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Selecting an Expert Witness: Tips Every Defendant Should Know
August 28, 2013
Most people have heard about expert witnesses, whether on a television courtroom drama or in news reports of an actual case gone to trial. But what exactly is an expert witness? How should someone choose the best expert witness for their legal case? The answers to these questions are as interesting as they are complex.
In short, an expert witness is a person who has established a high degree of competency in a certain field or position. This level of competency is usually attained through years of hard work, copious research, strong determination and commitment to the expert’s field of work or study.
What Expert Witnesses Do at Trial
Basically, an expert witness uses their knowledge and experience to explain some technical aspect relevant to the case in a way that the jury can understand. Many legal cases involve complicated technology, jargon or information that an average juror may not understand well enough to reach a verdict.
For example, in medical malpractice cases, an expert witness may testify on the proper procedure that should be used when administering medical care. This may help the jury to better understand the case. Another example would be an assault case involving firearms, where a firearms forensics expert could help explain the details of a shooting in the simplest way possible.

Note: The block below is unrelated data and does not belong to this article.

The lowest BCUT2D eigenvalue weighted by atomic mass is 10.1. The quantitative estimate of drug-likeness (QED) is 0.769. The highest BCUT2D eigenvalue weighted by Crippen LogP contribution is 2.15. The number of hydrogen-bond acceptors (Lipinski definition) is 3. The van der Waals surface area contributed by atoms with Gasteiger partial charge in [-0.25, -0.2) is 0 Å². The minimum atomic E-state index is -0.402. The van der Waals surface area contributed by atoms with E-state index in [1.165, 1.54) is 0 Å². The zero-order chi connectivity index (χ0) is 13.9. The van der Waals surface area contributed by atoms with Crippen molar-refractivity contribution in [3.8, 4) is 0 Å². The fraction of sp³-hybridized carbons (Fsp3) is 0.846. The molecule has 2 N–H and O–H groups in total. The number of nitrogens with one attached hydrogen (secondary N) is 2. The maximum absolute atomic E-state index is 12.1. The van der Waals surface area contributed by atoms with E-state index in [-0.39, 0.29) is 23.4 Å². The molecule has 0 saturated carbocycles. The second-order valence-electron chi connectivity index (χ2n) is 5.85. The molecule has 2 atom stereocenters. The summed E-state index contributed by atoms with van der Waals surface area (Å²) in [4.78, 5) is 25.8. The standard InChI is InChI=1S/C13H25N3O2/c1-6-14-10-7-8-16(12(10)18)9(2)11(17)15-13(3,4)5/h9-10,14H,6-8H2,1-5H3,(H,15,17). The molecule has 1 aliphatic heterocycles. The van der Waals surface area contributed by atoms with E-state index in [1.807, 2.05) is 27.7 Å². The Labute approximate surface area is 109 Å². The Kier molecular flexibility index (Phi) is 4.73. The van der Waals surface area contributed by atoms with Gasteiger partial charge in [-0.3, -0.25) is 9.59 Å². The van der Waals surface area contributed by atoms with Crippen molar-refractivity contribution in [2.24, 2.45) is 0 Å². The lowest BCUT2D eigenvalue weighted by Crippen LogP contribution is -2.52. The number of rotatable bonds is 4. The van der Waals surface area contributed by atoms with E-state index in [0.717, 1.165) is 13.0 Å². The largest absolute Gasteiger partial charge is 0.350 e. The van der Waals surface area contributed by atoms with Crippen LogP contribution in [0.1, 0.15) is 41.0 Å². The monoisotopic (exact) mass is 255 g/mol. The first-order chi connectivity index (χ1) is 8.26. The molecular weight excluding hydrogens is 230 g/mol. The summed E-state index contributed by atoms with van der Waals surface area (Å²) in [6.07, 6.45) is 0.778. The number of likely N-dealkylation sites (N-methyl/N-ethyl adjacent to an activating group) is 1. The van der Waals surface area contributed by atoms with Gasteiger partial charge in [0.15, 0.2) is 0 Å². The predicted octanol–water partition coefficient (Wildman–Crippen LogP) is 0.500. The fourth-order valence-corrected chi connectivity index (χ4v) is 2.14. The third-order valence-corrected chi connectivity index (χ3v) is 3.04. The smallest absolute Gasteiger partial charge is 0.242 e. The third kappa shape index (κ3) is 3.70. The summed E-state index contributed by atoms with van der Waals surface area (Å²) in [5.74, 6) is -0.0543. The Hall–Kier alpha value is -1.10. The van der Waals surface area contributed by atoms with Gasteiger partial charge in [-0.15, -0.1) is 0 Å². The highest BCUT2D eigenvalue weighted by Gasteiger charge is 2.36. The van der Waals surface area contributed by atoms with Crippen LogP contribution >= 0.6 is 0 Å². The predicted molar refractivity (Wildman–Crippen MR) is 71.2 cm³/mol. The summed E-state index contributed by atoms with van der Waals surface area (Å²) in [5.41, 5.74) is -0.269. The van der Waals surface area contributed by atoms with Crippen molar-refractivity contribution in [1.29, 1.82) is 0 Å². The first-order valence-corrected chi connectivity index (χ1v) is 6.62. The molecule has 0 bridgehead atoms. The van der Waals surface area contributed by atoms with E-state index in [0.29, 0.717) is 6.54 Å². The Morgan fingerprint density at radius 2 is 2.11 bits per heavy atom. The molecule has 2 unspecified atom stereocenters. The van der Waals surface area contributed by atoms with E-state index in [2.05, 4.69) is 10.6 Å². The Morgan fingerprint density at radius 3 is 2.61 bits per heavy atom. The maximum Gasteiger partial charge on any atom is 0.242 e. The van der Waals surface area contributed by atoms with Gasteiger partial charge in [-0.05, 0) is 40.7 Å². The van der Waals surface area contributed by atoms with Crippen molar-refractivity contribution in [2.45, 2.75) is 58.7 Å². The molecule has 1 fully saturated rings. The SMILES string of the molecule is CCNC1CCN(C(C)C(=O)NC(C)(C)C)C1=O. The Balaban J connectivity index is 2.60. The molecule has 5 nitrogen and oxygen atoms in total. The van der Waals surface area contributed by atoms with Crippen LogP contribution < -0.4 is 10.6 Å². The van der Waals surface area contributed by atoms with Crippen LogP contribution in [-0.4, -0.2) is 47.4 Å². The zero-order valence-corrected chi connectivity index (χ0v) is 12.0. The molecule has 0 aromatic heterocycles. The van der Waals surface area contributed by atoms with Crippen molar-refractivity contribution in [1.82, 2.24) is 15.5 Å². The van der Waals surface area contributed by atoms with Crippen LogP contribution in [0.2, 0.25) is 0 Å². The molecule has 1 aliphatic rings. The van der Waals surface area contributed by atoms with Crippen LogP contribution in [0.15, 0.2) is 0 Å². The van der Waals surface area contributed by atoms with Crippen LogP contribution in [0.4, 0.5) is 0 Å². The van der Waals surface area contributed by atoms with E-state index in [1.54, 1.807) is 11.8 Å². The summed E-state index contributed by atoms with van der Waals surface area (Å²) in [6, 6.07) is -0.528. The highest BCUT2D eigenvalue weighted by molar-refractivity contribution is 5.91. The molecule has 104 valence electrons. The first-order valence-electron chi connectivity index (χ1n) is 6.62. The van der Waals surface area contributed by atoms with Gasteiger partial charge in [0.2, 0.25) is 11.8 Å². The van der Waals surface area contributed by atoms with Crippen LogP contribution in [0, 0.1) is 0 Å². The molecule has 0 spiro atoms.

Selecting a Good Expert Witness
In order to select a good expert witness who may be able to produce impressive, credible testimony that can sway a jury, there are a few tips to follow:
The best expert witnesses will have a solid curriculum vitae that is filled with reputable credentials and valuable experience. Somewhat like a resume, the curriculum vitae is a detailed list of the achievements, certifications and experience that the witness may have.
Preparation on the part of the expert witness is vitally important. The best expert witness will be capable of thorough study of the issues important in the trial. They will also be willing to stick with a trial until its conclusion while maintaining their convictions and firm opinions.
Additional credentials never hurt. An expert witness who has been published in a scholarly journal on the subject relevant to the trial will have even more expertise and credibility with a jury. Also, a good expert witness will be comfortable with answering questions in a trial setting and will be able to calmly and confidently answer any question they may be asked.
By following a few simple guidelines, the selection process for a good expert witness does not have to be intimidating. An expert witness who has solid credentials, extensive relevant experience and confidence and poise on the witness stand has a good chance of convincing a jury.